Friday, November 10, 2017

The Florida Project - Review

As the end of the cinematic year draws closer, the awards season contenders are all starting to emerge like clockwork. Perhaps one of the more promising films with plenty of festival buzz is The Florida Project. The newest film from director Sean Baker finds a very sympathetic approach to telling a moving story, and every second of it is exceptional.

Set on a stretch of highway just outside the imagined utopia of Disney World, six-year-old Moonee (Brooklynn Prince) and her rebellious mother Halley (Bria Vinaite) over the course of a single summer. The two live week to week at “The Magic Castle,” a budget hotel managed by Bobby (Willem Dafoe), whose stern exterior hides a deep reservoir of kindness and compassion. Despite her harsh surroundings, the precocious and ebullient Moonee has no trouble making each day a celebration of life, her endless afternoons overflowing with mischief and grand adventure as she and her ragtag playmate fearlessly explore the utterly unique world into which they've been thrown.

More than anything else, The Florida Project is an exploration of this hidden population. A group right outside the supposed “Happiest Place on Earth” living just above the poverty line is an interesting subject matter as it is, but Sean Baker and fellow writer Chris Bergoch craft such a beautiful story within this world as well. Eloquently told through the innocence of a child, The Florida Project handles almost like its own theme park despite the harsh reality, where the kids make their hotel and the surrounding areas their own playground.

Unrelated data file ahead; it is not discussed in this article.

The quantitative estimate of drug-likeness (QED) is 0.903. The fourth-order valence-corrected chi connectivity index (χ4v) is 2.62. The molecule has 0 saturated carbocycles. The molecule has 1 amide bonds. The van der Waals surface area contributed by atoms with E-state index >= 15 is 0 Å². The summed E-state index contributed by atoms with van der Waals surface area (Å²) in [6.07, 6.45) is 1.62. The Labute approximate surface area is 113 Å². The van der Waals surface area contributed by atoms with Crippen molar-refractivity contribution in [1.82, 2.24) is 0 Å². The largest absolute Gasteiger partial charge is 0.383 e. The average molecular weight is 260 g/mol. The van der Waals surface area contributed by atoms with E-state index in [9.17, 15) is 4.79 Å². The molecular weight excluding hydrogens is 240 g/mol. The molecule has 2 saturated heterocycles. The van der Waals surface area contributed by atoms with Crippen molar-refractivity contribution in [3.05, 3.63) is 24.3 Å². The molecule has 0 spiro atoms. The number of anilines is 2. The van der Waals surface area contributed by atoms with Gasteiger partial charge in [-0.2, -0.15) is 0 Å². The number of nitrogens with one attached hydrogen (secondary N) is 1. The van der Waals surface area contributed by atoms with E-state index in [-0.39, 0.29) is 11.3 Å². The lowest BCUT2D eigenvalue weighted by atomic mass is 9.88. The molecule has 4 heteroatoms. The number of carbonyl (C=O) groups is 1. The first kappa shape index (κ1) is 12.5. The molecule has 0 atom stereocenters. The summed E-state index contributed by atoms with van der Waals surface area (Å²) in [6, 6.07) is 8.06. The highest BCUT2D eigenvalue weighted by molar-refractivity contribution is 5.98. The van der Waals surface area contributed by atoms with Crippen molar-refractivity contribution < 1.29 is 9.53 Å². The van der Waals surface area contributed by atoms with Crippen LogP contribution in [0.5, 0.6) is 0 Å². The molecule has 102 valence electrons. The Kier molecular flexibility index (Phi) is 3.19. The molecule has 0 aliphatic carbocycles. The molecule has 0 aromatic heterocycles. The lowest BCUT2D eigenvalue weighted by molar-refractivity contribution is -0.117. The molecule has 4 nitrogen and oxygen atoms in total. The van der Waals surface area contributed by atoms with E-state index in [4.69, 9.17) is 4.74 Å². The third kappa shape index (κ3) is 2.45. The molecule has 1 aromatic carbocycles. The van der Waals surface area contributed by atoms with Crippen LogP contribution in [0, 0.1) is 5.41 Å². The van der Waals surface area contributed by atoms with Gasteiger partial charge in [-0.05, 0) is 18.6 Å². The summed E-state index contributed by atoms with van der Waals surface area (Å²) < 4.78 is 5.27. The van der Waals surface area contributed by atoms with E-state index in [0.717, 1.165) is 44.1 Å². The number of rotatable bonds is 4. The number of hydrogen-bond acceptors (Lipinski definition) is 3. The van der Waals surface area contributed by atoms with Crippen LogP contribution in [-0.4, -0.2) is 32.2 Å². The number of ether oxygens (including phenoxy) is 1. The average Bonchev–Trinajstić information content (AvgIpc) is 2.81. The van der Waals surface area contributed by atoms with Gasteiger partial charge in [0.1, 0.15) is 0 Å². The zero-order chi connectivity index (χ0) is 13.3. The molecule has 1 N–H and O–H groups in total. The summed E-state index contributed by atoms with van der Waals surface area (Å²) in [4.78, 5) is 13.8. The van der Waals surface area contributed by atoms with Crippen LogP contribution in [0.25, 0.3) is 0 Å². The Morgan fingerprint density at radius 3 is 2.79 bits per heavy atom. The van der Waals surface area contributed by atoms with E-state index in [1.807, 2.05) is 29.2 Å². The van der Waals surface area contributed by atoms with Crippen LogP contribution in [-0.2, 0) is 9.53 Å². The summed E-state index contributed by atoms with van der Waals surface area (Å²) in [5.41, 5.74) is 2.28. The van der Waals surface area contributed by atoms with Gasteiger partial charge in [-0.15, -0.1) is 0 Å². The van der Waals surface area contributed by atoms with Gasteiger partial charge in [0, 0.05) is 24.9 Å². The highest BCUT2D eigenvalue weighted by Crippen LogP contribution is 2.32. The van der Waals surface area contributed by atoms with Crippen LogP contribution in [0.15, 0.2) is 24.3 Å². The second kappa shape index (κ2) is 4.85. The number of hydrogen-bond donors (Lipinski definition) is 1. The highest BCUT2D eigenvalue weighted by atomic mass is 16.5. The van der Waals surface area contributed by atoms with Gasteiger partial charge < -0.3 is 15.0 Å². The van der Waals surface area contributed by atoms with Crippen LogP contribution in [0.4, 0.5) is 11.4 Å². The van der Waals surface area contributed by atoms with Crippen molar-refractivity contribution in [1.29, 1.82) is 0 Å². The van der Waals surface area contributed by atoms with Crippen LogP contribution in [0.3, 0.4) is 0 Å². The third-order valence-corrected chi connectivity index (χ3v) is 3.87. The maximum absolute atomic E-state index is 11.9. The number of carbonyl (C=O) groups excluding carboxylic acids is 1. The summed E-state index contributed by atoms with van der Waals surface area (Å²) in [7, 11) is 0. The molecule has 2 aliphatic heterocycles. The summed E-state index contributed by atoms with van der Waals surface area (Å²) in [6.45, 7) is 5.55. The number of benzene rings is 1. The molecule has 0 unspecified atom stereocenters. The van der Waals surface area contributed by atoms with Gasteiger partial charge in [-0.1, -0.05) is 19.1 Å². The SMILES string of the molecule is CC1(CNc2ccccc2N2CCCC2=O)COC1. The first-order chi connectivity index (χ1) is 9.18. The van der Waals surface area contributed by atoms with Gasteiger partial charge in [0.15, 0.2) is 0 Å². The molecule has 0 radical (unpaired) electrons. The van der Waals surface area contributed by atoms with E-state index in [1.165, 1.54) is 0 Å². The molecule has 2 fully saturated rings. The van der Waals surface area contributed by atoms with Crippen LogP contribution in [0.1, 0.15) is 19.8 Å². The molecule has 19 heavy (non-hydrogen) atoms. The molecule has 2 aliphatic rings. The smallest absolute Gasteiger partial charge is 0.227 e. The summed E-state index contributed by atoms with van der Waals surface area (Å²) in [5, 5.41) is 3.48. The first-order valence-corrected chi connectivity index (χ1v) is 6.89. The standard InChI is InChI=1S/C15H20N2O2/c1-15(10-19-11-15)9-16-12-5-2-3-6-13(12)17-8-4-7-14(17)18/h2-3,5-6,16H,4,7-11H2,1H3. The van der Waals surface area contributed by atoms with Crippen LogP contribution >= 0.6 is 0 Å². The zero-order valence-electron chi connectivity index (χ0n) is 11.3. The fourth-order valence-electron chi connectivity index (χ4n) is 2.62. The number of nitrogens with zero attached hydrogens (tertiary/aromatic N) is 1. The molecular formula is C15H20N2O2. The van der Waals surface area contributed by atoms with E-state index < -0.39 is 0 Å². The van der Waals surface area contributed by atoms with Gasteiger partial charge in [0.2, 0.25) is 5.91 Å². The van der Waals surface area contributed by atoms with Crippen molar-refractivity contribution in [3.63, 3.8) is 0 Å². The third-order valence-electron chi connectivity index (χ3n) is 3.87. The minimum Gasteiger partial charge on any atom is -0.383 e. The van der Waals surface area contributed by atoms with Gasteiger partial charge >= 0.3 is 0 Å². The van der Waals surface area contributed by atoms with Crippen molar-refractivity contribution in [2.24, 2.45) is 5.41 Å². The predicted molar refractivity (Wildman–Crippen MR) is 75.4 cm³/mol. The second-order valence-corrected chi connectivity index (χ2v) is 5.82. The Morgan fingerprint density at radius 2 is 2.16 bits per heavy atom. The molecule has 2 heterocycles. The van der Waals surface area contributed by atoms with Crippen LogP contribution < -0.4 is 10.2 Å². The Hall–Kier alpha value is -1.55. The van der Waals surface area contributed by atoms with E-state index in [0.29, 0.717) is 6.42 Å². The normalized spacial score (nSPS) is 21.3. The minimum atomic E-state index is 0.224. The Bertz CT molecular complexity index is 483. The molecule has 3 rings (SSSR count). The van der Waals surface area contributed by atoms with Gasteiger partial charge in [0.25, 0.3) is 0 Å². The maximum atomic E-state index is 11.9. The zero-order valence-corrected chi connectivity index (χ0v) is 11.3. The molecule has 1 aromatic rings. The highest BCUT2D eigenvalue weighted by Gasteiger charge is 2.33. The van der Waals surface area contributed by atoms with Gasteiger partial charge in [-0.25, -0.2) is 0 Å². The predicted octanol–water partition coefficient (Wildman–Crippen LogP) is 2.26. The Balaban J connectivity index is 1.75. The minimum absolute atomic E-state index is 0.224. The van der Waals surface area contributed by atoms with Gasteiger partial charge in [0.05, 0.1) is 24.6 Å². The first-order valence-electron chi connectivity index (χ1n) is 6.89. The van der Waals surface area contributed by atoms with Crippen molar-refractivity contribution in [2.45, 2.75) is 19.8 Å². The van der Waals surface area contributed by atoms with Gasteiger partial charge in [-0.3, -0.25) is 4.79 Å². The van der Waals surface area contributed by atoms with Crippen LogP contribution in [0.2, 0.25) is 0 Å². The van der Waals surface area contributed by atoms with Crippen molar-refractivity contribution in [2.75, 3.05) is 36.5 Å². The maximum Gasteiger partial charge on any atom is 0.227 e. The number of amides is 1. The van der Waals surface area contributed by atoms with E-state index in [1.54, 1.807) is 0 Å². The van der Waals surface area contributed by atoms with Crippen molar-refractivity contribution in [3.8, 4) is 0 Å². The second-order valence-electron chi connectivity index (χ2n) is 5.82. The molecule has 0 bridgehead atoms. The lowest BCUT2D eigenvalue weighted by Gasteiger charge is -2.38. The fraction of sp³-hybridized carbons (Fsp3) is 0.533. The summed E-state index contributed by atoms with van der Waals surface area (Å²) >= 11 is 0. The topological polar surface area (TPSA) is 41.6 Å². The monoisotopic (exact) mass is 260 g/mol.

While the writing may be stellar, the true heart of the film lies in its performances. Willem Dafoe deserves every ounce of the buzz he’s been getting for his role as Bobby. It is definitely a more subtle and heartfelt performances from Dafoe and quite possibly his best. Bria Vinaite is almost mesmerizing in her role as Halley, just the right amount of hot-headedness and desperation for a young mother in this situation. But perhaps the most noteworthy performance is from Brooklynn Prince. The young actress absolutely steals the show here, in ways that very few child actors can, and carries far more weight in this film than she probably should.

Every single moment of The Florida Project feels authentic in its execution. Baker’s touch is exquisite, never losing sight of the through line that makes the film what it is. And though the subject matter isn’t terribly joyful, the angle of telling a child’s story makes the film really funny at parts. Even once the heavier moments come, the innocent view is never lost despite the circumstances or eventual consequences.

Overall, The Florida Project is one of the most human and sympathetic films of recent memory that’s anchored by great performances, magnificent direction, and oodles of childlike wonder. Bound to make many end of the year lists, the film is one of the best of 2017 and may even make the awards rounds when the time comes. If you only see one film the rest of the year, which is inadvisable mind you, please make it this one.

So what did you think of The Florida Project? Have you seen it? Are you interested in seeing it? Share, subscribe, comment below, and as always return to I Am Sam for weekly reviews and insight.

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